Consensus Report

Future Needs in Deep Submergence Science: Occupied and Unoccupied Vehicles in Basic Ocean Research (2004)

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Deep-diving manned submersibles, such as Alvin, which gained worldwide fame when researchers used it to reach the wreck of Titanic, have helped advance scientific understanding of the deep ocean. Many scholars in this field, however, have noted that the number and capabilities of today's underwater vehicles no longer meet current and expected scientific demand. At the same time, the relative value of manned and unmanned vehicles is often disputed. This report finds that new submersibles--both manned and unmanned--that are more capable than those in the current fleet are needed and would be of great value to the advancement of ocean research.

Key Messages

  • Despite rapid and impressive growth in the capabilities of unoccupied vehicles (both remotely operated and autonomous), scientific demand for HOV access can be expected to remain high.
  • Existing assets are simply too limited in their capabilities and capacity, especially at depths greater than 3,000m, to support the growing demand to conduct research over the necessary geographic and depth range.
  • Experiments and observatory work that require longer time at already well-characterized sites on the seafloor are best conducted with ROVs.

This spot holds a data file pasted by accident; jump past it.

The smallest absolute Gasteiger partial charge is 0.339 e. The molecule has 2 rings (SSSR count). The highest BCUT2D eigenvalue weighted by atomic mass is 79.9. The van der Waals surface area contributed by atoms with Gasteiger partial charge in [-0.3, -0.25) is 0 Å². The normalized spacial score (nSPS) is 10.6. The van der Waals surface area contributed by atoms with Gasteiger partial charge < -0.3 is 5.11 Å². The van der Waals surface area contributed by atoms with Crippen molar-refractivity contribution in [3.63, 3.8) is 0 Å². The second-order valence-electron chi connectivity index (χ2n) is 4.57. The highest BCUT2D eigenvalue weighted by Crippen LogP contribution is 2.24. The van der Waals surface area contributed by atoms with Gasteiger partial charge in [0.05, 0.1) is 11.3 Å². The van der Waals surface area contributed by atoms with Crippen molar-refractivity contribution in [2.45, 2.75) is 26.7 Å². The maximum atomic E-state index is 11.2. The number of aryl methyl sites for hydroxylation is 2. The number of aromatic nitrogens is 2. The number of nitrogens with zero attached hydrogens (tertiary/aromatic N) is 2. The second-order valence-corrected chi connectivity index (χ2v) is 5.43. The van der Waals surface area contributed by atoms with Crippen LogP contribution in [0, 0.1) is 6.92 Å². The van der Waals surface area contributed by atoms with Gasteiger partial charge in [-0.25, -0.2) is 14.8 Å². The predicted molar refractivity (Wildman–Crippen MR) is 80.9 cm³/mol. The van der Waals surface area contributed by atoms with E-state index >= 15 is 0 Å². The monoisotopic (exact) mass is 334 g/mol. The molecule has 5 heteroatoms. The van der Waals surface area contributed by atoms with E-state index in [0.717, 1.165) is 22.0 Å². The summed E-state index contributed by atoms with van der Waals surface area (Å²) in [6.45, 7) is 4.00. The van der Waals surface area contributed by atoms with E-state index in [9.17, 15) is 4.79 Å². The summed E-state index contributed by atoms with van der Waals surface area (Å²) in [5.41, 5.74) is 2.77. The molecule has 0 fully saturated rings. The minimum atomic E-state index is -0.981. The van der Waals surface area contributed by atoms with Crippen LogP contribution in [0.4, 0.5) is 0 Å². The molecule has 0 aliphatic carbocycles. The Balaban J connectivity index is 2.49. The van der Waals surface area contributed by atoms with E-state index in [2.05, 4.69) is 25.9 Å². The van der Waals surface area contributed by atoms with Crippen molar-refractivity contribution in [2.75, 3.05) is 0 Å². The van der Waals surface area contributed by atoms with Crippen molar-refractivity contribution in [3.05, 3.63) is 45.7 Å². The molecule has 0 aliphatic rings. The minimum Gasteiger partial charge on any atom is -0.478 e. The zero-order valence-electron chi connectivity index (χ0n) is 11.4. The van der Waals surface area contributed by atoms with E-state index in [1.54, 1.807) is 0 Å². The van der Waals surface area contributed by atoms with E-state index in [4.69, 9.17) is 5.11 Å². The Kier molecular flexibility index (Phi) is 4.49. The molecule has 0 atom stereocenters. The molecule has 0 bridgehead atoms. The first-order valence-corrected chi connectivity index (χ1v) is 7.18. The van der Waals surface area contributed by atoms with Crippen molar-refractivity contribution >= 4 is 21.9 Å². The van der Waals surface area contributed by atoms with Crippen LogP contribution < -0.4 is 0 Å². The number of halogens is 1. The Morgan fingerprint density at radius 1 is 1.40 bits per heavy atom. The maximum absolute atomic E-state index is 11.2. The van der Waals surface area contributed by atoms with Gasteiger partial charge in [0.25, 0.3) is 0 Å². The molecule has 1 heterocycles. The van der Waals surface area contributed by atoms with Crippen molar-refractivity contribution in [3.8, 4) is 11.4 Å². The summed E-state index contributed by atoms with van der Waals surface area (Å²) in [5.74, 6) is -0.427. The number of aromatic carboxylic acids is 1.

• High demand for existing deep-diving assets within the NDSF pool has forced asset managers to place a heavy premium on maximizing operational days while minimizing days in transit.
  • Part of this problem can be traced to the inadequacy of the number and capabilities of existing assets to perform the type of scientific effort associated with deep submergence science funded through NSF and NOAA.
  • Surveys of the seafloor are best achieved using tethered vehicles and AUVs.
  • The best approach to deep submergence science is the use of a combination of tools, at different scales.
  • The management of the nation's deep submergence assets should be clarified and revised to ensure the optimal use of both existing and potential assets in future scientific research.
  • The pressure that this geographic restriction has led to can only be expected to increase as ongoing efforts to address a more scientifically diverse set of problems increase the demand for deep-diving vehicles to work in diverse settings
  • The scientific demand for deep diving vehicles (both human-occupied vehicles and remotely operated or autonomous vehicles) is, at present, not being adequately met.
  • Work at depths greater than 6,500m will definitely require unoccupied vehicles, as long as the expense and risk of constructing and operating HOVs capable of work at these great depths discourage their use.